Alito ruled that such small burdens — small in his view, anyway — can be overlooked if, for instance, the integrity of the ballot is at stake. Alito wrote, “even if the plaintiffs were able to demonstrate a disparate [racial] burden caused by [the Arizona laws], the state’s ‘compelling interest in preserving the integrity of its election procedures’ would suffice to avoid [Voting Rights Act] liability.”

The problem is there is no identifiable fraud that these laws, and all the others spreading like drought-driven wildfire across the country, can cite, no matter how many “fraudits,” like the one in Arizona, with its Cyber Ninjas, are conducted. 

Without getting too far in the weeds for us non-constitutional-scholar types, in the 2013 case of Shelby v. Holder, the Supreme Court took apart Section 5 of the Voting Rights Act, which required states with a history of discriminatory voting laws to have any news laws overseen, Chief Justice John Roberts wrote that the law wasn’t needed any more. Of course, Congress didn’t say it wasn’t needed any more. In fact, as late as 2006, the Senate had unanimously reinstated the act. And as soon as Section 5 was lifted, affected states started passing voting restriction laws.

In his ruling, Roberts cited Section 2, saying that would take care of problems that arose. Section 2 bans racial discrimination in election law and process. But it is Section 2 that is now under assault. As Alito points out in his opinion, Section 2 still holds, but how firmly will depend on the next set of rulings and how lower courts interpret this case.

It could also depend on the workings of the U.S. Senate, which has two laws to consider, both of which will be filibustered by Republicans and both of which are near certain to fail. One is the John Lewis Voting Rights Advancement Act, which would basically reinstate much of the 1965 Voting Rights Act. It has one Republican supporter so far. And there’s the For the People Act, which is a huge overhaul in voting law. Manchin has proposed a scaled-back version, which Democrats have reluctantly adopted, but we haven’t heard from any Republican who has.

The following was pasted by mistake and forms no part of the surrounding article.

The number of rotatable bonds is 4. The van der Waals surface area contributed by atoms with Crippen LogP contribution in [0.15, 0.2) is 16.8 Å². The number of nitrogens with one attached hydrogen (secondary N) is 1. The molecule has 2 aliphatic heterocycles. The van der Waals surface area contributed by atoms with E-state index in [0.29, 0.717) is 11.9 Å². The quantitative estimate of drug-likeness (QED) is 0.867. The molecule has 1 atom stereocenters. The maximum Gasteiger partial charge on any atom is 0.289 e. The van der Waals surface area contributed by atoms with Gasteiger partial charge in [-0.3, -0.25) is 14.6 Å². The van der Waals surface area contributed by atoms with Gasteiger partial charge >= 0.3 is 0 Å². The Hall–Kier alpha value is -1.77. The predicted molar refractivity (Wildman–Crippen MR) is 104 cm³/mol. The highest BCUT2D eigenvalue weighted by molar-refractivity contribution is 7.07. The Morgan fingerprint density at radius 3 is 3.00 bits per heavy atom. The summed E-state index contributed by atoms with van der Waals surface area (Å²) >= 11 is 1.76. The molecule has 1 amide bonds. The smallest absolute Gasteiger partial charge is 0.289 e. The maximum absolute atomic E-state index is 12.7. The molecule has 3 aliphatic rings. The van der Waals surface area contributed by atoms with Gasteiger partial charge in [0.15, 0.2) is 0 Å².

We’ll see which other state laws are challenged and whether they make it up the chain to the Supreme Court. But the Arizona cases have done sufficient damage to the Voting Rights Act, a law, as Kagan points out, that represents both the best and worst of America. The best, she wrote, because “it marries two great ideals: democracy and racial equality.” The worst, because the law to protect minority voting rights “was — and remains — so necessary.”

She continues: “What is tragic here is that the court has (yet again) rewritten — in order to weaken — a statute that stands as a monument to America’s greatness, and protects against its basest impulses. What is tragic is that the court has damaged a statute designed to bring about the end of discrimination in voting.” 

I’m going to guess that Mitch McConnell wasn’t moved by these words. I’m going to hope — and probably against hope — that Joe Manchin was moved to the point of changing his mind on the filibuster. These discriminatory state laws have been passed on straight-party lines in nearly every instance. The U.S. Senate, with the Democrats only barely in control of a 50-50 chamber, must do no less in defense of voting rights. Because if we’ve learned anything on this Independence Day, it’s that the 6-3 conservative court will be of no help.

Mike Littwin has been a columnist for too many years to count. He has covered Dr. J, four presidential inaugurations, six national conventions and countless brain-numbing speeches in the New Hampshire and Iowa snow.